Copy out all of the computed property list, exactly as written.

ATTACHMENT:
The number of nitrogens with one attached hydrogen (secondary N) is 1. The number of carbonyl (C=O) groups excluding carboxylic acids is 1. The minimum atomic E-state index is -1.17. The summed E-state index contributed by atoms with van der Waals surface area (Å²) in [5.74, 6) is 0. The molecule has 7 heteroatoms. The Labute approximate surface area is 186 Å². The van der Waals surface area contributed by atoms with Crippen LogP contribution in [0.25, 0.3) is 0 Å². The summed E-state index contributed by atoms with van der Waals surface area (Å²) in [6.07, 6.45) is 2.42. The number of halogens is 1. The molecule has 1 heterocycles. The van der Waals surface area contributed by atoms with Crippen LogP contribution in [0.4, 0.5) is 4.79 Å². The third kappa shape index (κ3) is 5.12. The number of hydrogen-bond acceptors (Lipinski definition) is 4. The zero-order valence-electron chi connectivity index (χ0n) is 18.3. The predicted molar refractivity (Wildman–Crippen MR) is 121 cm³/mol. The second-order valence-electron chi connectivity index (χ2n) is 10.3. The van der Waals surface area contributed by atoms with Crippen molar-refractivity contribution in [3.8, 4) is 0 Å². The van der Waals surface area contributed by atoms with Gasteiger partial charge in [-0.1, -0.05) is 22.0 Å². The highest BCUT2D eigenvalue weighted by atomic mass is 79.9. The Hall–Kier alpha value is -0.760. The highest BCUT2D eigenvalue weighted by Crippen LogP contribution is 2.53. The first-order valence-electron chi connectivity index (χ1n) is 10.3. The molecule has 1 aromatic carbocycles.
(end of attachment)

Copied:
The number of nitrogens with one attached hydrogen (secondary N) is 1. The number of carbonyl (C=O) groups excluding carboxylic acids is 1. The minimum atomic E-state index is -1.17. The summed E-state index contributed by atoms with van der Waals surface area (Å²) in [5.74, 6) is 0. The molecule has 7 heteroatoms. The Labute approximate surface area is 186 Å². The van der Waals surface area contributed by atoms with Crippen LogP contribution in [0.25, 0.3) is 0 Å². The summed E-state index contributed by atoms with van der Waals surface area (Å²) in [6.07, 6.45) is 2.42. The number of halogens is 1. The molecule has 1 heterocycles. The van der Waals surface area contributed by atoms with Crippen LogP contribution in [0.4, 0.5) is 4.79 Å². The third kappa shape index (κ3) is 5.12. The number of hydrogen-bond acceptors (Lipinski definition) is 4. The zero-order valence-electron chi connectivity index (χ0n) is 18.3. The predicted molar refractivity (Wildman–Crippen MR) is 121 cm³/mol. The second-order valence-electron chi connectivity index (χ2n) is 10.3. The van der Waals surface area contributed by atoms with Crippen molar-refractivity contribution in [3.8, 4) is 0 Å². The van der Waals surface area contributed by atoms with Gasteiger partial charge in [-0.1, -0.05) is 22.0 Å². The highest BCUT2D eigenvalue weighted by atomic mass is 79.9. The Hall–Kier alpha value is -0.760. The highest BCUT2D eigenvalue weighted by Crippen LogP contribution is 2.53. The first-order valence-electron chi connectivity index (χ1n) is 10.3. The molecule has 1 aromatic carbocycles.